I too like to explore tastes.  I like to bite into a cranberry and feel it pop in my mouth followed by pleasant sour-ness.  The sweet that squirts from a fresh strawberry.  The crunch of an almond followed by that woodsy taste.  The fresh piney taste of rosemary.  Nearly anything cooked over fire.  The exhilaration of a sip of lemonade.  The mix of flavors in a bite of salsa.  The combination of spices and pumpkin put together in a pie.  I could go on, maple syrup, marinara sauce, black tea over ice – yum.

This summer we visited an ice cream shop where I ordered a bowl of sweet corn and black raspberry ice cream.  Not a combination I would have thought of myself but I would like to have some again sometime.  Right now would be a good time.  When we lick ice cream with the tip of our tongue, the taste buds for sweetness give an extra jolt of pleasure.  The taste buds that lie in the back of the tongue pick up bitter tastes and “as a final defense against danger they can make us gag to keep a substance from sliding down the throat.”

We can taste something only when it begins to dissolve, and we can do that only with saliva.  Everyone’s saliva is different.  Ackerman suggests that it is flavored by diet, habits, heredity and even mood.  Of course, even taste should be enjoyed in moderation.  We can be excessive or overindulgent.  Ackerman suggests that this may be an attempt to fight boredom.  What will we not do to entertain ourselves?  Our stomachs may be full while our souls starve.  How ironic that we can be both a glutton and a starved soul all at once.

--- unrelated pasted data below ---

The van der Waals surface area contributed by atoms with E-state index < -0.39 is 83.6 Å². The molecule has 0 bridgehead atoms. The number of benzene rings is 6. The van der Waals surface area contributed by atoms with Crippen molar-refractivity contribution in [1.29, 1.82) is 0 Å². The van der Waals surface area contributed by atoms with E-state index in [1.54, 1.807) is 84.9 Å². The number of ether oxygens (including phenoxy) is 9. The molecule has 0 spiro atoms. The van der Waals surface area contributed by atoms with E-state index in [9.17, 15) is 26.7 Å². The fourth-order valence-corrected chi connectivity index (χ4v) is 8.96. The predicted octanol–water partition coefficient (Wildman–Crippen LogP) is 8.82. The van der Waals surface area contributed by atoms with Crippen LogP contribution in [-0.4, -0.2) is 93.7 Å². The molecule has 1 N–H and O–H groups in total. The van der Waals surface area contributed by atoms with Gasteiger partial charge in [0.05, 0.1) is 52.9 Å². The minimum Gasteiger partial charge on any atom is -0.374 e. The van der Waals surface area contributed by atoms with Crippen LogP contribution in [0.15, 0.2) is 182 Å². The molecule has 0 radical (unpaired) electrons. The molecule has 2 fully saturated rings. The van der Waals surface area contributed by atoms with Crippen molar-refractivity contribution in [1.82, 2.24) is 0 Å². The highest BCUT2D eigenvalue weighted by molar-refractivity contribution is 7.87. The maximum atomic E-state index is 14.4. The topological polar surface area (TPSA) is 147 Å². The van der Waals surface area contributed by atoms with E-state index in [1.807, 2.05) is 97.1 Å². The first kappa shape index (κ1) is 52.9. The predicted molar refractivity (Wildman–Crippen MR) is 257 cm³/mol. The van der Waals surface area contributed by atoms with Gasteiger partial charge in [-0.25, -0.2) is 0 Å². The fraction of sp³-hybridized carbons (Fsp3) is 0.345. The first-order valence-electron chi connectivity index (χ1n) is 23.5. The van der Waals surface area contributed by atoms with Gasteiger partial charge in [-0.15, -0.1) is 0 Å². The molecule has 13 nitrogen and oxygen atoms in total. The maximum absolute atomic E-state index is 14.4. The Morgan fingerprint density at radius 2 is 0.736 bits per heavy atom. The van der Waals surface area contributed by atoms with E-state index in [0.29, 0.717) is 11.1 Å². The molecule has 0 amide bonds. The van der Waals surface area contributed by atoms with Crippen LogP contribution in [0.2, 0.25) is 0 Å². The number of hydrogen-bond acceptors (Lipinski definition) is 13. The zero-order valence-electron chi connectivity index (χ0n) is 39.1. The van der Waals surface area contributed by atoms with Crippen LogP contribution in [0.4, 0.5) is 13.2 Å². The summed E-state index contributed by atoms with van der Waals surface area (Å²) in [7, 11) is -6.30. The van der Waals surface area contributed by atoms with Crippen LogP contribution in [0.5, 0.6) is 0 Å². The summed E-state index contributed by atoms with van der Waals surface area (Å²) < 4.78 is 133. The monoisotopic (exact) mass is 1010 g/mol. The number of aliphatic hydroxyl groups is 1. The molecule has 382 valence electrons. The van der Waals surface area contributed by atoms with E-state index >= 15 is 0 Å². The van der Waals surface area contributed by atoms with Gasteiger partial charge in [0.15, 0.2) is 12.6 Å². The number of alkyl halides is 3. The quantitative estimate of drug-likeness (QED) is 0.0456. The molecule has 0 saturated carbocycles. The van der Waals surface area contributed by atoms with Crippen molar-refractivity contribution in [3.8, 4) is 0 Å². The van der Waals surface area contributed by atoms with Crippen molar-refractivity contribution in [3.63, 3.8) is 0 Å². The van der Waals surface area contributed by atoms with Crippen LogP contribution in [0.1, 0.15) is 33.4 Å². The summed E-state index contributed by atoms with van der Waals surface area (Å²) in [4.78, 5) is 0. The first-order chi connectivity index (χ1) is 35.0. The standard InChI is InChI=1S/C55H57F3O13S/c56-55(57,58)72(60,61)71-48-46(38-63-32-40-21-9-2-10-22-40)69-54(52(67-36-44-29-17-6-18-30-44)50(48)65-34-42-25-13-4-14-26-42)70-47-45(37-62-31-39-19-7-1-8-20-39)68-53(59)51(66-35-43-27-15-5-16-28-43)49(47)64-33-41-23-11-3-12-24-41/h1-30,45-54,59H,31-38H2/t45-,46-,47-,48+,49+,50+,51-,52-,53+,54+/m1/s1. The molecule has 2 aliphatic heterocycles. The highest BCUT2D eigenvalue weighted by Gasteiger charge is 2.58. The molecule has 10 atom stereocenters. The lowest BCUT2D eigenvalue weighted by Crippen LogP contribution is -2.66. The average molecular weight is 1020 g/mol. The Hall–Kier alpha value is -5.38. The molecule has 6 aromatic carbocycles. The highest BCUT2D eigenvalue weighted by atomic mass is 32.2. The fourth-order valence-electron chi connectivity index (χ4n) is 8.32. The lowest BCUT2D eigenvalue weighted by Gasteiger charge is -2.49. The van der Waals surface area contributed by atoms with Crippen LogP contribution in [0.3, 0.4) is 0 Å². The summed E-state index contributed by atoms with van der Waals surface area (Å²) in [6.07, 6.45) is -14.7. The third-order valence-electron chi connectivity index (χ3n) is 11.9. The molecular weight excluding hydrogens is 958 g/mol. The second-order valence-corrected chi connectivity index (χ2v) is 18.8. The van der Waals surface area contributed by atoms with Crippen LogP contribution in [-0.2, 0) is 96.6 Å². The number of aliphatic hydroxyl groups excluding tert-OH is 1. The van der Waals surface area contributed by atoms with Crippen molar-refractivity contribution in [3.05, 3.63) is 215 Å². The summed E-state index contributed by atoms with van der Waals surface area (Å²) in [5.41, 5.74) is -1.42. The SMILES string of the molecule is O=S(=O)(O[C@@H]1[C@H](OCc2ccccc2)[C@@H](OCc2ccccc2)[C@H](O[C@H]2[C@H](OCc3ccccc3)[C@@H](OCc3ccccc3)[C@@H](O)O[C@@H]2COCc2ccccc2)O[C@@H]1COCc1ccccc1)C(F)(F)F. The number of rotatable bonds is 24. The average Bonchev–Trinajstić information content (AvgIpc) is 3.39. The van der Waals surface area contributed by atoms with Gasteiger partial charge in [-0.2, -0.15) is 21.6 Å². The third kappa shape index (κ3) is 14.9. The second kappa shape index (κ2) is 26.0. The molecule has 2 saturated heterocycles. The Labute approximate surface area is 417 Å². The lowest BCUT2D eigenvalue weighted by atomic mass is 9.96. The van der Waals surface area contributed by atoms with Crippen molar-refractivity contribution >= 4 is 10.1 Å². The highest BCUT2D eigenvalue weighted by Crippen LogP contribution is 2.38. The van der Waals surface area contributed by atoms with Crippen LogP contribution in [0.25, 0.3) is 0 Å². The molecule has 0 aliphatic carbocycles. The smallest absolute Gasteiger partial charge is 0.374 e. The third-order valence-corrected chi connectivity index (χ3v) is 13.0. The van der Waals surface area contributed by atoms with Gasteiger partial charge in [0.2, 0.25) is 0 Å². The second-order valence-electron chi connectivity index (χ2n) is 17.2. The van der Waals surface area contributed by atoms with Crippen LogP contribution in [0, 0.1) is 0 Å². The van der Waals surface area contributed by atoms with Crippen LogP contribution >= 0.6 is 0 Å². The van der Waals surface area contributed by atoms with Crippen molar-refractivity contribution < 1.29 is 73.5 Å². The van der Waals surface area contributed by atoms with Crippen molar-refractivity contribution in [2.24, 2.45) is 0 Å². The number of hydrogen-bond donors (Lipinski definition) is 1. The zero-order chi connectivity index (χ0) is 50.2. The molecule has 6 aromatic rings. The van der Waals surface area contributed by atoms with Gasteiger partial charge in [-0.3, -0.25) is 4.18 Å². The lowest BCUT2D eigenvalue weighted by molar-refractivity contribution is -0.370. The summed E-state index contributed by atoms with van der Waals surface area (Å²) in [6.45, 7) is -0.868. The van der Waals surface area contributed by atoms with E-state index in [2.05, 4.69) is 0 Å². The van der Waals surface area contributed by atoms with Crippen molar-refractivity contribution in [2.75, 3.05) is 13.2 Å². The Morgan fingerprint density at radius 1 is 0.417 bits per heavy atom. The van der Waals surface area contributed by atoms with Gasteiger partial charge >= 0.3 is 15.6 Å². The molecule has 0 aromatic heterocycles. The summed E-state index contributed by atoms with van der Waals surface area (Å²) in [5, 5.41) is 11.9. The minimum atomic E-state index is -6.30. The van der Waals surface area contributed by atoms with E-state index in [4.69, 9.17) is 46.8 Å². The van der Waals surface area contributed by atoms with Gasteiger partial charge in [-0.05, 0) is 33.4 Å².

We are sometimes guilty of eating too fast.  But “if we let something linger, feel its texture, smell its bouquet, roll it around on the tongue, and chew slowly so we can listen to it, we savor it.”  Or use “several senses in a gustatory free-for-all.”  She suggests that “a food’s flavor includes its texture, smell, temperature, color, and painfulness… among many other features.”  I agree.  Some of us are lucky supertasters who experience more intense flavors because we have more taste buds.

Butterflies taste things by stepping into them.  Most of their taste organs are on their front feet.  What would it be like for us to taste a bowl of sweet corn and black raspberry ice cream by stepping into it first?  Other creatures have a sweet tooth (we are not the only ones).  A friend of mine used to board a horse nearby where Karissa and Keightley would visit to ride, groom, and muck.  At Christmas, the horse loved to eat candy canes.